Berliner Weisse advice

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salty dog

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Hi All,
Have been thinking about making my first berliner weisse for quite a while but not everything has gone to plan.

My original idea was to culture some lactobacillus after making a small mash from grain (pilsner) malt. I boiled the mash I made for a full 60 minutes, chilled it, then took it over to a mate's place to experiment with using it as a mixer for some bourbons we had. That introduced a bit more head space into the bottle I had it in.

I had some other things going on so came back to it a few days later, open the bottle & there was a fizz sound. I was prepared for the worst but it turns out that it has pleasantly soured with no discernible off flavours, (to me at least).

I was pretty happy with that & made up my standard size batch of wort, (only 10 litres), added my sour culture. I have left it for 4 days, (bit longer than usual as I wasn't maintaining the really high temps that apparently lacto likes) & the whole batch has soured nicely.

However, my starting gravity when I first pitched my sour culture was 1044 which has now dropped to 1031. From an online calculator, this is a drop of slightly over 1.7%. I don't know if there are any strains of lacto that produce that much alcohol. I suspect that I have some wild yeast as part of my spontaneous culture. When I took a sample, there appeared to be quite a lot of fine carbonation in my brew which would push me even more towards the wild yeast theory.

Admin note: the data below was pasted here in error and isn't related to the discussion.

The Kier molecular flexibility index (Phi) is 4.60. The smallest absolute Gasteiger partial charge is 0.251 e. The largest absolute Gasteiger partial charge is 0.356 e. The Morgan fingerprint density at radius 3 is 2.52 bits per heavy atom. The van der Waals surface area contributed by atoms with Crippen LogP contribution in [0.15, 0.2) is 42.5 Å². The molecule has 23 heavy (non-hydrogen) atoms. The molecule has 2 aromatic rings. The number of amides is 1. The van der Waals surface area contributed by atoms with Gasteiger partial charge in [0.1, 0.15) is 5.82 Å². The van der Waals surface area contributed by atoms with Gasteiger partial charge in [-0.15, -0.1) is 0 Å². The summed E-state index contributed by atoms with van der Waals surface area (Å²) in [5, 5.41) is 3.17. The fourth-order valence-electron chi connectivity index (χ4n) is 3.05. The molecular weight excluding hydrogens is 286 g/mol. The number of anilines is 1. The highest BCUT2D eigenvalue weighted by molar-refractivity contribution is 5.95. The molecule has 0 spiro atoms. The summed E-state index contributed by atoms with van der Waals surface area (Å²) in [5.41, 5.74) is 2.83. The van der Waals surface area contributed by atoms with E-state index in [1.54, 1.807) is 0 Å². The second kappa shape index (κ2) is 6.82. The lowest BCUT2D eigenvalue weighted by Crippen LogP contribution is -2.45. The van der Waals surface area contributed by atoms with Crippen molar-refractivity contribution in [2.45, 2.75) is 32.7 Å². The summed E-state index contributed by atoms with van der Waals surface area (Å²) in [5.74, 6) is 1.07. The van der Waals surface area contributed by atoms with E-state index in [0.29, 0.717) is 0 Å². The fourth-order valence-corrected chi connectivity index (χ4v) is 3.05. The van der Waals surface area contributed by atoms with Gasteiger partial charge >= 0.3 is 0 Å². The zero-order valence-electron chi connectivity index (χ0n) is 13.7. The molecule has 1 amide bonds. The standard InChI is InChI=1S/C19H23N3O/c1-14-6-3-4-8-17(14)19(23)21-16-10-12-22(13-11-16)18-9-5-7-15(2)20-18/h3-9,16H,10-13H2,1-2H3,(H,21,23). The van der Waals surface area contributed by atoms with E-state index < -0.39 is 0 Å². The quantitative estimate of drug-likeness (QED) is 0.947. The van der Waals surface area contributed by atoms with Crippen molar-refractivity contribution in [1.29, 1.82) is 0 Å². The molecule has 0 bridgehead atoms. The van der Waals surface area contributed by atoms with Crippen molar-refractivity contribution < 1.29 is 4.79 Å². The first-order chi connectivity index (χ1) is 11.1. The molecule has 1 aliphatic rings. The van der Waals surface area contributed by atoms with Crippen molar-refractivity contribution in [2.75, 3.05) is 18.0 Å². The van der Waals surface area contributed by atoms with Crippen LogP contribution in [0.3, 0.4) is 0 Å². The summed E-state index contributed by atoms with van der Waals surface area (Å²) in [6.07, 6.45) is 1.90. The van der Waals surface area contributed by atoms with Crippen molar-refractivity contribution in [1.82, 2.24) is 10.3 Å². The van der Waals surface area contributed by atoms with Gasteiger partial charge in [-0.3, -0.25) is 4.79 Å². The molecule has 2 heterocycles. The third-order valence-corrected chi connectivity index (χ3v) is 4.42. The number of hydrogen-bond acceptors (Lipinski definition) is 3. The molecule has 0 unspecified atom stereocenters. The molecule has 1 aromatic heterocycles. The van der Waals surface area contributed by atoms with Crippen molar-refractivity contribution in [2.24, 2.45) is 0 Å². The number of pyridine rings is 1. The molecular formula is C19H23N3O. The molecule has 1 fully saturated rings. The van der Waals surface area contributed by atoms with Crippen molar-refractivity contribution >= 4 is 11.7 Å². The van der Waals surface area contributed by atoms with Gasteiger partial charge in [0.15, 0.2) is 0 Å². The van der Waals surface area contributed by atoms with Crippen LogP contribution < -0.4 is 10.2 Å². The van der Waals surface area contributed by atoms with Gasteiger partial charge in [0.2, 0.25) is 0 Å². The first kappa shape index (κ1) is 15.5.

The dilemma I have is whether to perform a boil & then pitch my clean german ale yeast like I was originally planning to or not. I can live with losing some alcohol as the style is supposed to be low alcohol anyway. I actually quite like the taste as it is at the moment too though.

I don't know how much the flavour is going to change after doing a boil & fermenting with the ale yeast.
Similarly, I don't know how much I can expect the flavour to change if I let a mix of lacto & wild yeast run it's course under controlled, (lower) temperatures.

Any personal experiences/advice?

I'll probably make a call one way or the other tomorrow as the level of sourness seems pretty good. If I can't be confident that the level of sourness won't just keep increasing to the point where it can strip the enamel off your teeth, or poopy/vomit flavours won't develop, I'll probably go the conservative route & try & kill my existing culture to give the ale yeast a clean field to play on.

I did keep some of my original culture in some bottles in the fridge. If some of you experienced guys are confident I have wild yeasts as part of my culture I am happy to be drawn into other sour beer shenanigans...maybe start heading down the lambic path?

I haven't really done any research on making lambics at home as I thought I would start with a simpler style & was a bit scared off by the idea of potential bottle bombs, bad infections, extreme wait times that might still result in terrible beer.

Anything anyone has to offer is appreciated.
Bit the bullet & boiled prior to adding my german ale yeast. The flavour was significantly less satisfying after the boil. Hope it was largely because of the loss of alcohol. Will see in a while I guess.

Any lambiv gurus out there that can give me any advice for the remainder of the culture I have stored in the fridge?
You can hear the crickets. So I will help out.

There is no right way of doing a modern Berliner Weisse.

Some people have zero boil some have one and some have two. I opt to mash then boil for 20 minutes add lacto, then let it sit for however long it takes to sour usually 4-8 days at ambient temp. Then I boil for 60 minutes and pitch yeast. However I want to do a traditional 100% lacto Berliner Weisse this year and let it age for six months.